Fun fact. The average person have .1 grams of fecal matter, up in their you know where,when entering a pool. You should thank the chlorine in the pool, not make it a villain. And if there is no chlorine in the pool, get out.

    • Agreed. Yours is one of the most accurate comments here.
      I’m a Florida native and have been swimming (i.e. laps, not just standing in the water to cool off) my whole life. In the Atlantic, the Gulf, and many outdoor pools. I also have a B.S. degree in science.

      I would rather rinse off immediately after swimming – including washing my hair asap in order to wash off chlorine than swim in green slimy pools or pools where the ppm (parts per million) of fecal matter is off the charts. Pools must use something to keep the ppm of feces, urine, algae and the like at a very low level. We have our own pool and every time it rains, or just every 5-6 days, the pool must be majorly adjusted.

      I second the suggestions to shower hair & body just before entering. Lastly, due to my extended-wear contact lenses, I always wear a full snorkeling mask, and I think it might possibly help in that my face, eyes, & nose never contact the water at all.

      All the scientific studies I have seen indicate that the chlorine problem is most often seen in indoor, public pools.
      And the individuals affected have been competitive swimmers and employees — both of whom spend much more time exposed in the pool, breathing the recirculated air (& applying chemicals, in the case of employees) than most of us ever will. The amount of time of exposure must be figured in. (i.e. 365 days a year, or, at the other extreme: 7- 30 days a year for only 1 hour per day if one accounts for swimming lessons, summer camp, and a beach vacation for most children) I hope this last comparison calms some mothers as it has calmed me.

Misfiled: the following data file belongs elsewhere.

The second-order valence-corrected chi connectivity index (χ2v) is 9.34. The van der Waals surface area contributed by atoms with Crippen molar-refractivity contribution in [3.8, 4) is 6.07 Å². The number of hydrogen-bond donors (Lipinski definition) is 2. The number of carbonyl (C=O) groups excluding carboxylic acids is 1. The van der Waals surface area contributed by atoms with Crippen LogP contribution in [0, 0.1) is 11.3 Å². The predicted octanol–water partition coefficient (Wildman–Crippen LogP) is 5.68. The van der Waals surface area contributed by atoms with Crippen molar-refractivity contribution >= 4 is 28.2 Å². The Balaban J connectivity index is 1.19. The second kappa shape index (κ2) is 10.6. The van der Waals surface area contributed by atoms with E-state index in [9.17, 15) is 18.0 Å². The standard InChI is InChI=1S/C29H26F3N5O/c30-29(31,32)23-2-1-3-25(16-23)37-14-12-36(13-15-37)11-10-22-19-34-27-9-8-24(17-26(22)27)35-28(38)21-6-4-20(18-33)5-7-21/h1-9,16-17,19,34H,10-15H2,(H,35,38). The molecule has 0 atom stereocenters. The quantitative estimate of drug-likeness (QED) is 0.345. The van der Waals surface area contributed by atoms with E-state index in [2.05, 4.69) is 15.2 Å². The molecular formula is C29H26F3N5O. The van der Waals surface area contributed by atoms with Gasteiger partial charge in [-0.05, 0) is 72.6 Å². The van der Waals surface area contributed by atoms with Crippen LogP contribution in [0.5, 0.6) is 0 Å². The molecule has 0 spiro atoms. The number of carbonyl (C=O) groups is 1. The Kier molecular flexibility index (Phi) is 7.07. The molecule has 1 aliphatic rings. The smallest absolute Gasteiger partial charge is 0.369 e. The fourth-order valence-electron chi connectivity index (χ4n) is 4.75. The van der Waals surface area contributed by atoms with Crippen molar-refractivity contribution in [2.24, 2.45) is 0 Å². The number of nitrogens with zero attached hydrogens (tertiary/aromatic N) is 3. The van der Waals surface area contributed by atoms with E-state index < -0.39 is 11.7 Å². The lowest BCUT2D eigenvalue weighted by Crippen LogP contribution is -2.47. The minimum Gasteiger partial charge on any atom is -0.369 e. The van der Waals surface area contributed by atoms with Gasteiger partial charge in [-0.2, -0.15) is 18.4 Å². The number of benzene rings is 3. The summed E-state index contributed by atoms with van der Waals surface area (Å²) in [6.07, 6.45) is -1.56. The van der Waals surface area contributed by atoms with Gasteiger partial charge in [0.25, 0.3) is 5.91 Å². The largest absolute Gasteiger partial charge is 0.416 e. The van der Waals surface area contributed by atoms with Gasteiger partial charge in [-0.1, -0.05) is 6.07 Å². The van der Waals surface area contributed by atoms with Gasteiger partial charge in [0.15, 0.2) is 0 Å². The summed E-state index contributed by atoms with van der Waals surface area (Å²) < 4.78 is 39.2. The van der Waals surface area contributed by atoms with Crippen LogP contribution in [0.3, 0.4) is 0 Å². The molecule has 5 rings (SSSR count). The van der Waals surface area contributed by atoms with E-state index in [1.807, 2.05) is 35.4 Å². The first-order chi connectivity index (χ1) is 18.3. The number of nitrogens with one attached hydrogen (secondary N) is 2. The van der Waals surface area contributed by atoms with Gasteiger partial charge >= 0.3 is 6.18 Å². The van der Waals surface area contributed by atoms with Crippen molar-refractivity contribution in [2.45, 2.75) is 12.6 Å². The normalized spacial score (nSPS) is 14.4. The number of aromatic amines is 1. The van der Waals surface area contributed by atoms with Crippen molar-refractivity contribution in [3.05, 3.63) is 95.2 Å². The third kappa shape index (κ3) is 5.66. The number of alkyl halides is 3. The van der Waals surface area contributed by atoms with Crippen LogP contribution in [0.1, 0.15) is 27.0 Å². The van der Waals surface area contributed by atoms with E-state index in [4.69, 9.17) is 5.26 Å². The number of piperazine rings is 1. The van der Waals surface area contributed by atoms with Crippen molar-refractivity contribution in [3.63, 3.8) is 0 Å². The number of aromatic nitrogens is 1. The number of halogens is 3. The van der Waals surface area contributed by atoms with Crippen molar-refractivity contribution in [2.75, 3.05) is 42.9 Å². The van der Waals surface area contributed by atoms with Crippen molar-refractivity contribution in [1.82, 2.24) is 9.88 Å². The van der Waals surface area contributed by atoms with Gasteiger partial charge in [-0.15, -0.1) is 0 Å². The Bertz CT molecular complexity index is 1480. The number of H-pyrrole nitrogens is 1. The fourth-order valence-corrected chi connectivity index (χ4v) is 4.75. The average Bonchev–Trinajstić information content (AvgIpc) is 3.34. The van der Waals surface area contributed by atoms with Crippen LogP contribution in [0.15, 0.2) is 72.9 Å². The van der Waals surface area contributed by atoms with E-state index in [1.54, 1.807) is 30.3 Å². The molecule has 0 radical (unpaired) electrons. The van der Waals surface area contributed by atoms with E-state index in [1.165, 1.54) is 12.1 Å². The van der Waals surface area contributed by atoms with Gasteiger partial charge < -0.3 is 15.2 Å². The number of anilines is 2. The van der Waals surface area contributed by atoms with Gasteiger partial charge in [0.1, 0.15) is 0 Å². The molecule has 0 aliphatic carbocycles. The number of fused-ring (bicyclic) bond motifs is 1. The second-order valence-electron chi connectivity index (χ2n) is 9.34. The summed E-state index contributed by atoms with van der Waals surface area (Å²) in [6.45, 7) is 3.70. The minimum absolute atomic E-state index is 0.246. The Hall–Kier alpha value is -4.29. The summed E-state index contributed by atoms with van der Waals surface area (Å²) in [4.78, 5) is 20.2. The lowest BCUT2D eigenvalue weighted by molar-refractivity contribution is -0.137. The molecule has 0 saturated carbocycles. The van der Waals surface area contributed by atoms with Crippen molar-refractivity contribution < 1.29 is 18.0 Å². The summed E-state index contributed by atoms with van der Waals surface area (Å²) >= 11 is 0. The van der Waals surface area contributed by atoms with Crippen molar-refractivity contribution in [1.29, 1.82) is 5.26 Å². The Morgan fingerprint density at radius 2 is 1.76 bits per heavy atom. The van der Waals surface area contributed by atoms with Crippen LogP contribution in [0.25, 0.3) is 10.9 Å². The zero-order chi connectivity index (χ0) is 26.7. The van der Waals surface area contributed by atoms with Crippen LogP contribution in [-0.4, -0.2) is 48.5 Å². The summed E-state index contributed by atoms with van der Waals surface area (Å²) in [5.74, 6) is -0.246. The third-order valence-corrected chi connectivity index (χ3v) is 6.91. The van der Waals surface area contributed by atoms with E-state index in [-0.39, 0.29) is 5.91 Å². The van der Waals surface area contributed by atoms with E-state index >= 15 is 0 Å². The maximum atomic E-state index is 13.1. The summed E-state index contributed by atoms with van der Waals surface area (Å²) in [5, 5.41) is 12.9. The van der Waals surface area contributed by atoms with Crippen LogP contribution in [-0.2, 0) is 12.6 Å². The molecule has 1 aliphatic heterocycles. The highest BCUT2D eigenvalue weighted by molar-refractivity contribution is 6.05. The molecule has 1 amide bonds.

• Thank you for your comment Marie. I grew up swimming in a Lake. I now go to a local community pool that does use chlorine, but is very clean and well ventilated. I rinse off before I go in, and after. The pool/swimming has saved my life. At 50 years old, only a few months ago I was in agonizing pain and was limping due to Sciatica. The exercises and swimming in the pool has greatly improved my life. I am a person that HAS to have-be in the water. I am in the pool one hour 3x week minimum. Hopefully all the other natural things I do will help with detoxing from being subjected to chlorine. I personally use spirulina to help.

  24. Hi! Thank you so much for the useful info! Can I use coconut oil on my daughters hair before entering the pool to protect it from chlorine? It remains greasy even after shampooing… And is vitamin c safe on children’s skin?
    Thank you!

    • A hair dresser told me that by wetting your hair before going into a pool you saturate the follicles with water so they’re less likely to saturate the chlorine.